Movie Review: The Boy from Oklahoma (1954)
The Boy from Oklahoma (1954)
Director: Michael Curtiz
Cast: Will Rogers Jr., Nancy Olson, Lon Chaney Jr.
Synopsis: A sasparilla-drinking drifter is made the sheriff of a lawless town.
Veteran director Michael Curtiz must have been able to knock out undemanding programmers like The Boy from Oklahoma out in his sleep by 1953. In this one he’s given Will Rogers Jr. to deal with. Rogers is an amiable enough type, but he’s definitely no romantic leading man. In fact, he looks as if he should have a stalk of corn protruding from the corner of his mouth and his hat pushed far back on top of his head. He plays a sasparilla-drinking stranger in this one who drifts into a town run by a suitably devilish looking but outwardly amenable bad guy (Anthony Caruso – Where Love Has Gone, Young Dillinger) who swears him in as sheriff because he thinks the gangly stranger will cause him no problems. Of course, he gets that wrong…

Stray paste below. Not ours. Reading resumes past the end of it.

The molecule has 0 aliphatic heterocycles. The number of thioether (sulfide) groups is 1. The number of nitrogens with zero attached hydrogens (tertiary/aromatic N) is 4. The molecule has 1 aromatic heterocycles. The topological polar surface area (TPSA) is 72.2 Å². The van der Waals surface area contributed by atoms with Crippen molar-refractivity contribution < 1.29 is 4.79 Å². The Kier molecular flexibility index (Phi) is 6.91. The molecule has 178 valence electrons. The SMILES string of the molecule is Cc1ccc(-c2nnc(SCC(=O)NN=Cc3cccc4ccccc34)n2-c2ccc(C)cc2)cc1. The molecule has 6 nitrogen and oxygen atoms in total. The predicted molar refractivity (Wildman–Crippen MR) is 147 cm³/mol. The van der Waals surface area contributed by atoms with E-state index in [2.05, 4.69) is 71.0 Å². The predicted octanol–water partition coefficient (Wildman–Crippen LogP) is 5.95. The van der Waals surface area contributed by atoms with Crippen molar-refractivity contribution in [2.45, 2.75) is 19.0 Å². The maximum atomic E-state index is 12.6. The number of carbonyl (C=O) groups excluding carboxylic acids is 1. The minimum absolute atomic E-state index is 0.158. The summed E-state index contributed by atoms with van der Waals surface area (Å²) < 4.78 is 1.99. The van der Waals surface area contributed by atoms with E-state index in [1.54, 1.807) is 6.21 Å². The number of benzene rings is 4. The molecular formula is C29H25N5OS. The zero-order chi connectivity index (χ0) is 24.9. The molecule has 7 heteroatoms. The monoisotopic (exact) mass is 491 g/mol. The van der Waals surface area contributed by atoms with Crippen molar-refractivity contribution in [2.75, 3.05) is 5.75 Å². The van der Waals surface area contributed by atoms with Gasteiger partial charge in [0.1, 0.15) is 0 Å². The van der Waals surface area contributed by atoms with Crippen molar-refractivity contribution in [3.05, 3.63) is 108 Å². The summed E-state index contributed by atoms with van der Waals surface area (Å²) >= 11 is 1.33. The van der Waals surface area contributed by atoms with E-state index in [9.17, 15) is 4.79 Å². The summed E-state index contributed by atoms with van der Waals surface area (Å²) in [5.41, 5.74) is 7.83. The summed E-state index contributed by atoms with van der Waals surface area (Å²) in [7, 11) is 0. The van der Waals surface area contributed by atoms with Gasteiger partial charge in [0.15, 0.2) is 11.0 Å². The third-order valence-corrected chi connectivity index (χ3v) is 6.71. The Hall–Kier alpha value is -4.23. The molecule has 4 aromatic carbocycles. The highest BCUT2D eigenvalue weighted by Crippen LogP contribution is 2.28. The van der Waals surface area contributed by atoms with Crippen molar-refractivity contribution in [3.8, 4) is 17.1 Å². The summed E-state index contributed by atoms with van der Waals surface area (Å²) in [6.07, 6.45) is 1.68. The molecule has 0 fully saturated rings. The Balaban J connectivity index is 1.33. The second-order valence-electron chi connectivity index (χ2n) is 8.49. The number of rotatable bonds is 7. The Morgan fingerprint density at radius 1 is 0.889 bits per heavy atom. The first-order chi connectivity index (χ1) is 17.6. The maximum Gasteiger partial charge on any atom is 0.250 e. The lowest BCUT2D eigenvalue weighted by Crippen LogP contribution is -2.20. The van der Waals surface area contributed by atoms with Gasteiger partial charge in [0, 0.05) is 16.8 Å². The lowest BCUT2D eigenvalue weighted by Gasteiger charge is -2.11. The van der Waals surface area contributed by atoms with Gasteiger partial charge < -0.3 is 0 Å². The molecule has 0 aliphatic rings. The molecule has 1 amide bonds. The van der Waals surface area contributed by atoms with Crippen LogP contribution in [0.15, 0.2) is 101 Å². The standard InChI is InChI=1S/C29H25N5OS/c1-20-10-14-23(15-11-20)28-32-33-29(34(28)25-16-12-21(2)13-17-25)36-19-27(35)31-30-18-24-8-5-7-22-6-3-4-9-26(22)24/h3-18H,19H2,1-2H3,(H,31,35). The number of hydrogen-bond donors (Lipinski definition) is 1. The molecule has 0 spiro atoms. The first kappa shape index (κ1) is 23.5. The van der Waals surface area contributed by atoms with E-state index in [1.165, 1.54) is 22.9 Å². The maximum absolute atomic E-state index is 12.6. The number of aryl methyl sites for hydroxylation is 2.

The Boy from Oklahoma is an agreeable enough time-waster if you’re in the mood. The highlight is probably Lon Chaney Jr (The Wolf Man, High Noon) in a tiny role as a bible-spouting drunk who comes staggering into town to shoot it up. Rogers, who never carries a gun, manages to persuade him to accompany him to the cells after describing them as a refuge from Chaney’s domineering wife. Later, he has to deal with Billy the Kid (Tyler MacDuff – The Bounty Hunter) who makes an odd kind of cameo appearance before flouncing off after Rogers refuses to pick up a gun to fight him. Nancy Olson (Sunset Boulevard, The Absent-Minded Professor) provides the romantic leading lady, and even dressed down she’s way out of Rogers’ league, but he ends up wearing her dad’s boots anyway.
It’s an oddity, and an unassuming one, but it’s worth watching if you’re feeling lazy and the remote is out of reach.
(Reviewed 30th November 2011)